Craig Hospital in Englewood, Colorado, a three-time winner of the NDNQI award for rehabilitation hospitals, has used NDNQI data over the past 2 years to lower the incidence of pressure ulcers. Diane Reinhard, MBA, MSCIS, BSN, RN, NE-BC, CRRN, vice president of care services and CNO, says her organization committed to sending several nurses for Wound Ostomy and Continence training to learn how to reduce the incidence of pressure ulcers.
It was a sizable investment. Reinhard, a Colorado Nurses Association member, says the organization paid the three nurses’ time and expenses for 6 to 8 weeks of training. “We were that vested and needed them to be a solution,” she explains. They came back with evidence-based information and proven strategies to overhaul the hospital’s policies and procedures.
The King Faisal Specialist Hospital & Research Centre, Jeddah Branch, in Jeddah, Saudi Arabia, is the first international hospital to win an NDNQI award. NDNQI data showed catheter-associated urinary tract infections (CAUTIs) were an issue in the medical-surgical intensive care unit. After cross-checking with its suppliers, Sandy Lovering, DHSc MBS, BScN, RN, CTN, director of nursing practice and quality, says they discovered a type of urinary catheter bag was the culprit.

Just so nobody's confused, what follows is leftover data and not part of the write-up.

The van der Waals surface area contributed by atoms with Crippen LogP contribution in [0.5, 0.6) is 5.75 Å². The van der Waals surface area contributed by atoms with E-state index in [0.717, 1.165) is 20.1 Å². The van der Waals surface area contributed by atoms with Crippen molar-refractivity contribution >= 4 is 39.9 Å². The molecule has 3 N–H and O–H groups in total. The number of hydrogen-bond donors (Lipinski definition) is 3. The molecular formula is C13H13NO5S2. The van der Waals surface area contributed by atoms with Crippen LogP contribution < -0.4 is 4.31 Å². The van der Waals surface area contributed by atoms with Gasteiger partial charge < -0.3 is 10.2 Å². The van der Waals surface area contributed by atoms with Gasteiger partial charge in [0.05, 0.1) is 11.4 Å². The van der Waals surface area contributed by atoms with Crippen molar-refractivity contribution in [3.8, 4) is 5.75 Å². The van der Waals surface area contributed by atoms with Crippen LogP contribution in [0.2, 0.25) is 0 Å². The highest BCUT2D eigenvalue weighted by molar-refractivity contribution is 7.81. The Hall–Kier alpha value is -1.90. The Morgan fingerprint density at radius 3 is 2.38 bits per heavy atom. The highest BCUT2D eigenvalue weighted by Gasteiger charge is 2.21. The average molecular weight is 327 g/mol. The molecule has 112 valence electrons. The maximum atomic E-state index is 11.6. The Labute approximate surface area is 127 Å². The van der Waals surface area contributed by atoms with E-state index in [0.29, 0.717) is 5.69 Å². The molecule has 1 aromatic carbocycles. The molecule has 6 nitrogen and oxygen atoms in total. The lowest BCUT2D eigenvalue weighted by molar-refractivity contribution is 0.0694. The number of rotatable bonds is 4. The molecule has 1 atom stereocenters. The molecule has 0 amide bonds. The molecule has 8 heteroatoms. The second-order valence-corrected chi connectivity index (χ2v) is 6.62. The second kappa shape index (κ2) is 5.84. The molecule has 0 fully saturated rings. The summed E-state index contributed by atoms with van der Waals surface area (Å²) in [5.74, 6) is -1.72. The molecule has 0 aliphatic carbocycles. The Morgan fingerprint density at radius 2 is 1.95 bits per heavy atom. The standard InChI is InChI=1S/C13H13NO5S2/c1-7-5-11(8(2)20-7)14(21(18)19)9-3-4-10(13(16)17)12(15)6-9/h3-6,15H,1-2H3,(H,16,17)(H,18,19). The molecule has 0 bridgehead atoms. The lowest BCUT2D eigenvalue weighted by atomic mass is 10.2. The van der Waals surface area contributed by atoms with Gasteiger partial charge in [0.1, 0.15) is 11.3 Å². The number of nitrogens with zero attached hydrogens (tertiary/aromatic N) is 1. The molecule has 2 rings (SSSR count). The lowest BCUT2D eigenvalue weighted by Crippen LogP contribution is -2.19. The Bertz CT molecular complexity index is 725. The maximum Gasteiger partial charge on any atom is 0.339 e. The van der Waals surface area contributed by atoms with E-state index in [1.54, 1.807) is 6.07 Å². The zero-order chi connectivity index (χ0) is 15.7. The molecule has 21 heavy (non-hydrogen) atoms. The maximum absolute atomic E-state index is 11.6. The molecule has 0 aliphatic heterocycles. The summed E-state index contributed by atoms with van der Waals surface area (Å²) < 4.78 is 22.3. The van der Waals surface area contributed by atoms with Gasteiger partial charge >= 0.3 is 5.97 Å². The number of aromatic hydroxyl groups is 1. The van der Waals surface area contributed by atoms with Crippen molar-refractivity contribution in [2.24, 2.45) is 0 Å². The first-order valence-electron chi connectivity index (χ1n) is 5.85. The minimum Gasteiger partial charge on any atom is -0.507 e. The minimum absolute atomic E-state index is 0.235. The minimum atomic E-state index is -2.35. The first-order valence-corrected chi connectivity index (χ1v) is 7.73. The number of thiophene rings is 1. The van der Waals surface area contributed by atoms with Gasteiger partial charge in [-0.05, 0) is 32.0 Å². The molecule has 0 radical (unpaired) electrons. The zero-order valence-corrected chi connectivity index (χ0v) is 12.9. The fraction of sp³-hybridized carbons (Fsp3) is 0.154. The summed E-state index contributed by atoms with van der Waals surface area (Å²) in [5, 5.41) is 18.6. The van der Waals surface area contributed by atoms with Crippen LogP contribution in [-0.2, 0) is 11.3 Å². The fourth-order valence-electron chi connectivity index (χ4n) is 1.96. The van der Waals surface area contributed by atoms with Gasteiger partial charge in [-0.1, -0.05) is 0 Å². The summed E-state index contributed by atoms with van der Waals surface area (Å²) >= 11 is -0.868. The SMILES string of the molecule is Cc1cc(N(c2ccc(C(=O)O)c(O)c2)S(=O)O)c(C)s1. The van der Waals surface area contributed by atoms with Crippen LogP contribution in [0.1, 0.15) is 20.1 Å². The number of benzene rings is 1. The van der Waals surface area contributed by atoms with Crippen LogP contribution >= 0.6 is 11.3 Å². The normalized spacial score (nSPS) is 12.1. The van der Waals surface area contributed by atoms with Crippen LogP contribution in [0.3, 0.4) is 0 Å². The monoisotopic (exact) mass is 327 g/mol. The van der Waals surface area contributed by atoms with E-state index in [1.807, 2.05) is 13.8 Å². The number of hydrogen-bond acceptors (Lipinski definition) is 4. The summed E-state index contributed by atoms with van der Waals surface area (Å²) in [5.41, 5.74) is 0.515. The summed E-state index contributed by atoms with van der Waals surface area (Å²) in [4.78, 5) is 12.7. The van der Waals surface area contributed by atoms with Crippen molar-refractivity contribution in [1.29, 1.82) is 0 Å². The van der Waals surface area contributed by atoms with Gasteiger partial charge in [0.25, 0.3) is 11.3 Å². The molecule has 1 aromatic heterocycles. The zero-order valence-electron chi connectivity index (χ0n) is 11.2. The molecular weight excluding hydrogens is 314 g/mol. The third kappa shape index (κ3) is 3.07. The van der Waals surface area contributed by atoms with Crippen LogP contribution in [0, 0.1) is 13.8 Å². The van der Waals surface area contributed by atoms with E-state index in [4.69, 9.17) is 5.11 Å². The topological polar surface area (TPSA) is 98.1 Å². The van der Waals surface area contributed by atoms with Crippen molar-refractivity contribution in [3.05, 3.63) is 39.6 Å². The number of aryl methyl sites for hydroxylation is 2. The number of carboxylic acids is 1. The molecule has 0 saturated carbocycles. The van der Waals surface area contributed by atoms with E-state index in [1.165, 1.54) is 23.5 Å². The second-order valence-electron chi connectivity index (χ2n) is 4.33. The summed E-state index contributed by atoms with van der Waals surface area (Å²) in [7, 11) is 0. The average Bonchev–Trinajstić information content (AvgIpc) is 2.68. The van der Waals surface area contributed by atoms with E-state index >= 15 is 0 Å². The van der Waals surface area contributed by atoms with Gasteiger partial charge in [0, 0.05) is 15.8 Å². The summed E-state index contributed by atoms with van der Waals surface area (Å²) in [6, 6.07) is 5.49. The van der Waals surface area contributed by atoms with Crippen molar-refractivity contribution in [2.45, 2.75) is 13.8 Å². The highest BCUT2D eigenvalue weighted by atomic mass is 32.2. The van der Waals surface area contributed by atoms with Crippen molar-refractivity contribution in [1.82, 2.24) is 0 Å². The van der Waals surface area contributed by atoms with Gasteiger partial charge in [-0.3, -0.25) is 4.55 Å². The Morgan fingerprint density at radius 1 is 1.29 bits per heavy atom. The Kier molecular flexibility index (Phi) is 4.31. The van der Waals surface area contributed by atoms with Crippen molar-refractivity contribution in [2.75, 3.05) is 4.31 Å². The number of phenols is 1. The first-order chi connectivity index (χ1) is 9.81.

“We have problems maintaining our supplies here, and our supply chain guys had changed the bags they were getting to us,” Lovering explains. “We found that because the bags were smaller, nurses had to access them and empty them more often, which created breaks in our sterility, and that contributed to a spike in our UTI rates. We could directly relate the data to what’s happening at the bedside.”
NDNQI data don’t always lead hospitals to make procedural changes or purchase new equipment. Sometimes it inspires them to make changes in staffing levels.
For example, the Stewart & Lynda Resnick Neuropsychiatric Hospital at the University of California, Los Angeles, found that its nurses weren’t happy, says Kandace Whiting, MSN, RN, ANIII-Magnet® and nursing quality improvement coordinator. “After the 2012 survey, we identified that direct-care nurse involvement was one area where nurses were unsatisfied.”